December 2004 also did a story about my Crossroads Farm Petting Zoo lawsuit. From their article:

“Twenty-four outbreaks have been linked to fairs and petting zoos since 1995,” said attorney William Marler, of the Seattle law firm Marler Clark. “Any operator of a petting zoo should be well-versed in the ways of preventing E. coli infections among their patrons and should have procedures in place to do just that. At this petting zoo, procedures were woefully inadequate to prevent an outbreak.”

As the Associated Press reported yesterday, I filed my lawsuit against Crossroads Farm Petting Zoo Friday on behalf of my clients whose young children got HUS from E. coli contamination at the North Carolina State Fair. Some of these families have more than $100,000 in medical bills, so this won’t be a cheap lawsuit. Not that HUS cases ever are.

And not that there’s any amount of money in the world that could restore what these families have lost. One family had two preschool boys who became severely ill, with one boy hospitalized for 10 days and the other for 17 days. All of the children involved in the lawsuit were 3 or younger.

As the AP reports:

“Twenty-four outbreaks have been linked to fairs and petting zoos since 1995,” Marler said after the lawsuit was filed. “At this petting zoo, procedures were woefully inadequate to prevent an outbreak.”

North Carolina health officials announced Thursday that the Crossroads Farm Petting Zoo exhibition at the state fair in October. This was a heartbreaking outbreak — one that caused 15 young children to get HUS. Four out of the 15 are still on kidney dialysis. Half of the 108 people infected with E. coli were 5 years old or younger, and two-thirds were under 18.

As the Associated Press reported yesterday:

Health inspectors found that those infected at the State Fair were most likely to have fallen down in manure, touched manure, stepped on manure or had animals jump on them.

Children who were sucking their thumbs or pacifiers or drinking from a sippy cup while visiting the petting zoo were also more likely to be infected, the report said.

The report said Crossroads Farm Petting Zoo “had implemented guidelines from a national group of public health veterinarians to encourage hand hygiene to protect visitors from illness. Signs and hand sanitizing stations were present.”

However, because very few E. coli bacteria can cause infection, those measures were not enough, the report said.

Another news article on my two most recent Chi-Chi’s lawsuits, on behalf of Bennie Martino and Angelo Palitti.

Chris Osher of the Tribune-Review reports:

The lawsuits, both filed by Seattle lawyer William Marler, allege that the method Chi-Chi’s used to store green onions, which health officials have identified as the likely culprits, essentially created “hepatitis soup.”

“It was definitely the last thing I needed to go through at that point,” Martino said. “It was just crazy. Now, I get creditors calling me and sending me letters. I tell them it’s in litigation. That’s all I can do right now.”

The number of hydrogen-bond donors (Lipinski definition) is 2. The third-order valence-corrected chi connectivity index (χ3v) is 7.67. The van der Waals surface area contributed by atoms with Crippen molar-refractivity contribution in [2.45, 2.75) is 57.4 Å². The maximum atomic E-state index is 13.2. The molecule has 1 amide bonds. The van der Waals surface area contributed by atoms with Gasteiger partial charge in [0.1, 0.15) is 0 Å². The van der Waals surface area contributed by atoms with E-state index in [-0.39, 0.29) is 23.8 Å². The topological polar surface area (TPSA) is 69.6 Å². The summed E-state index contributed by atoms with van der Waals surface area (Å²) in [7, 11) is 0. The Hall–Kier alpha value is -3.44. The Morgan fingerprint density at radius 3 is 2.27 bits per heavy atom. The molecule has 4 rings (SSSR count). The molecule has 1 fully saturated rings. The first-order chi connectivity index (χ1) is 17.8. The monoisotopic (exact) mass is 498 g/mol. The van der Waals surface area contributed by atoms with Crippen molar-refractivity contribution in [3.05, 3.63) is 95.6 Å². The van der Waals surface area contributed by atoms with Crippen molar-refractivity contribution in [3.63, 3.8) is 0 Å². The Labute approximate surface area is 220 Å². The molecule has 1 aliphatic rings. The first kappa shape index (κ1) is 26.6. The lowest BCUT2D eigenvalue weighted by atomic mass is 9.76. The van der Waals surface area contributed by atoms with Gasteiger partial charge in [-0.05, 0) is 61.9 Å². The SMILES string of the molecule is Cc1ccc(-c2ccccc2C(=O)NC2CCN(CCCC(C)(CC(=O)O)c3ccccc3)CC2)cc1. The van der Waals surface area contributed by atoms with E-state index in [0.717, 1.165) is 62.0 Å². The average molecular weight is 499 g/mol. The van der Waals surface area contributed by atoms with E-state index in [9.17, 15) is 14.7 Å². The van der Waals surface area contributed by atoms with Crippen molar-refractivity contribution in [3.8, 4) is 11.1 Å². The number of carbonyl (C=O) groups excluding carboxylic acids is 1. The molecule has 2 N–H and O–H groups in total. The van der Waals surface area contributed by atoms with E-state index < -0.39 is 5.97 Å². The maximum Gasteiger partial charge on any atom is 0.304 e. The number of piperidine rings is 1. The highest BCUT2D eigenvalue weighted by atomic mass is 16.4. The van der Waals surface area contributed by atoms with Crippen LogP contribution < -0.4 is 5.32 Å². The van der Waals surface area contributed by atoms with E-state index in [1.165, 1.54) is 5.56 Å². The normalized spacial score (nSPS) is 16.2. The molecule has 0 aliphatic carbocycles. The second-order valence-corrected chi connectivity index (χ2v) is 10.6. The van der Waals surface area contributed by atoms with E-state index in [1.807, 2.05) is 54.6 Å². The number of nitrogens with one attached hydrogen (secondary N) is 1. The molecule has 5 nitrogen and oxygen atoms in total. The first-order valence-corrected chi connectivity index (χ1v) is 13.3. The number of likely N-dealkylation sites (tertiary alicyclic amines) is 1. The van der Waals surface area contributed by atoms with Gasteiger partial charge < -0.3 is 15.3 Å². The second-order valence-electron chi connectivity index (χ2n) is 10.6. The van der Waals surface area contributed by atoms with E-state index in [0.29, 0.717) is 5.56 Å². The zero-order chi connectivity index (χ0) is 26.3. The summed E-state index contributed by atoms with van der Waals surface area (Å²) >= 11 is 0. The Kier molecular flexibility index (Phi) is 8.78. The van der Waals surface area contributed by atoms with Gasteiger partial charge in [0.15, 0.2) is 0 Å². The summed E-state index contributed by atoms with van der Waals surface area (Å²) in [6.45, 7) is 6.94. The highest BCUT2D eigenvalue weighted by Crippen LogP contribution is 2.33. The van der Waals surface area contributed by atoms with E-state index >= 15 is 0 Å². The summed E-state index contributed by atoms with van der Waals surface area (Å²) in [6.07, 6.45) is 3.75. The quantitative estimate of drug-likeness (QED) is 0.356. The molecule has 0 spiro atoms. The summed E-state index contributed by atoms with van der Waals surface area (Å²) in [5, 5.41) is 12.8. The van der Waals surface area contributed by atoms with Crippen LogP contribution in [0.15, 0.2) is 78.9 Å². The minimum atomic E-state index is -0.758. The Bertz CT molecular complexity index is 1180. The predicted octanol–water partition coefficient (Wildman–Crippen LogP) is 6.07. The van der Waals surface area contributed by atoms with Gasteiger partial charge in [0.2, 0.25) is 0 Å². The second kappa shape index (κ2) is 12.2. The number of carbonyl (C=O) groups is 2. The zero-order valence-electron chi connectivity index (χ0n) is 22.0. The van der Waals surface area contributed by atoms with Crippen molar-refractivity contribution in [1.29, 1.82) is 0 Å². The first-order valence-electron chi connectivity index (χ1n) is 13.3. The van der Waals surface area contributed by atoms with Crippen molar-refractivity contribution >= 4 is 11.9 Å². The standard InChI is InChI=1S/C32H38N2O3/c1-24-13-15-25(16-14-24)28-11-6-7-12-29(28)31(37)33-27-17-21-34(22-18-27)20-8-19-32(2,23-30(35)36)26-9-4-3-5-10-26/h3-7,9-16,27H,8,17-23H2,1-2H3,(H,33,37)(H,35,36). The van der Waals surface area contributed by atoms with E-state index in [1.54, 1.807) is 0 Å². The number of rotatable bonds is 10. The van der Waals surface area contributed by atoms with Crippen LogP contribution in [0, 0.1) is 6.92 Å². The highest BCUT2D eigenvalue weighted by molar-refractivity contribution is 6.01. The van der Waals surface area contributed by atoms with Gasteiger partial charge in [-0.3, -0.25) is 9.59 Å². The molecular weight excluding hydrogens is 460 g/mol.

He said his adopted 6-year-old son helped him pull through.

“He’d come to the hospital every day and see me laid up like that,” Martino said. “The most important thing in my life is my boy and being here for him.”

Lawsuits against Chi-Chi’s Mexican Restaurant, the center of a major hepatitis A outbreak last year, continue to trickle in.

As reported:

Two more federal lawsuits were filed this week against the chain for making what one attorney calls “hepatitis soup.”

Bennie Martino, of Monaca, and Angelo Palitti, of Aliquippa, say they too were sickened by green onions when they ate at the chain restaurant in a Beaver County mall last fall.

The suits were filed by Seattle attorney William Marler, who is representing numerous other victims in the case. Nearly 700 people were sickened in the outbreak and four died from complications. Marler says improper storage of the green onions by Chi-Chi’s led to the outbreak

I was featured in the Food Protection Report (December 2004 Vol. 20 No. 12), talking about E. coli O157:H7 and fair outbreaks, specifically regarding the prevention measures taken after the 2002 Lane County outbreak in Oregon… and how kids are still getting sick, even when the fair-runners do everything right.

“I think counties and states may have to reassess whether it is worth having fairs, petting zoos, and other events that bring people in close contact with animals,” suggests prominent food litigation lawyer William Marler of the Seattle law firm Marler Clark. “I know it sounds un-American, but we are now having outbreaks of E. coli O157:H7 linked to these events almost on a yearly basis,” Marler told Food Protection Report.

Infections picked up at events where people and animals mingle can spread throughout the community. Since 1998, at least seven E. coli O157:H7 outbreaks have been traced to fairs. The most recent outbreak occurred in North Carolina, where an investigation is ongoing.